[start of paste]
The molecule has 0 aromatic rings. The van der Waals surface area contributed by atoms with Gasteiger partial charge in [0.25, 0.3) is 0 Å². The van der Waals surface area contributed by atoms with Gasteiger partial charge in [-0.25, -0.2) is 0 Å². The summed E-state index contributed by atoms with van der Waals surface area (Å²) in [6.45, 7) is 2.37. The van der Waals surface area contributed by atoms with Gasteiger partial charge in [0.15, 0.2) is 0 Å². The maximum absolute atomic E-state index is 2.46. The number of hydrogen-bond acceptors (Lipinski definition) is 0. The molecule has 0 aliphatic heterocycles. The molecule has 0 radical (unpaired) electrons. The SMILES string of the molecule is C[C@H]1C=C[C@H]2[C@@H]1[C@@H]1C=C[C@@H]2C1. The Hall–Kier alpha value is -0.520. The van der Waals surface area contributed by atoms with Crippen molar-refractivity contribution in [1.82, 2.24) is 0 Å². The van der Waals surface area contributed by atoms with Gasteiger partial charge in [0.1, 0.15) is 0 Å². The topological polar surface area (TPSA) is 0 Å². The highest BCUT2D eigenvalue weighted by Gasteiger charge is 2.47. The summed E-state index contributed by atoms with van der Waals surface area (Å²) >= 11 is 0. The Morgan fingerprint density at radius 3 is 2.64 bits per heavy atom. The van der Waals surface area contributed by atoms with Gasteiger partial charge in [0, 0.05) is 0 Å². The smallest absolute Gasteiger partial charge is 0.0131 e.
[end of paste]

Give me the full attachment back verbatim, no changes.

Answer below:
The molecule has 0 aromatic rings. The van der Waals surface area contributed by atoms with Gasteiger partial charge in [0.25, 0.3) is 0 Å². The van der Waals surface area contributed by atoms with Gasteiger partial charge in [-0.25, -0.2) is 0 Å². The summed E-state index contributed by atoms with van der Waals surface area (Å²) in [6.45, 7) is 2.37. The van der Waals surface area contributed by atoms with Gasteiger partial charge in [0.15, 0.2) is 0 Å². The maximum absolute atomic E-state index is 2.46. The number of hydrogen-bond acceptors (Lipinski definition) is 0. The molecule has 0 aliphatic heterocycles. The molecule has 0 radical (unpaired) electrons. The SMILES string of the molecule is C[C@H]1C=C[C@H]2[C@@H]1[C@@H]1C=C[C@@H]2C1. The Hall–Kier alpha value is -0.520. The van der Waals surface area contributed by atoms with Crippen molar-refractivity contribution in [1.82, 2.24) is 0 Å². The van der Waals surface area contributed by atoms with Gasteiger partial charge in [0.1, 0.15) is 0 Å². The topological polar surface area (TPSA) is 0 Å². The highest BCUT2D eigenvalue weighted by Gasteiger charge is 2.47. The summed E-state index contributed by atoms with van der Waals surface area (Å²) >= 11 is 0. The Morgan fingerprint density at radius 3 is 2.64 bits per heavy atom. The van der Waals surface area contributed by atoms with Gasteiger partial charge in [0, 0.05) is 0 Å². The smallest absolute Gasteiger partial charge is 0.0131 e.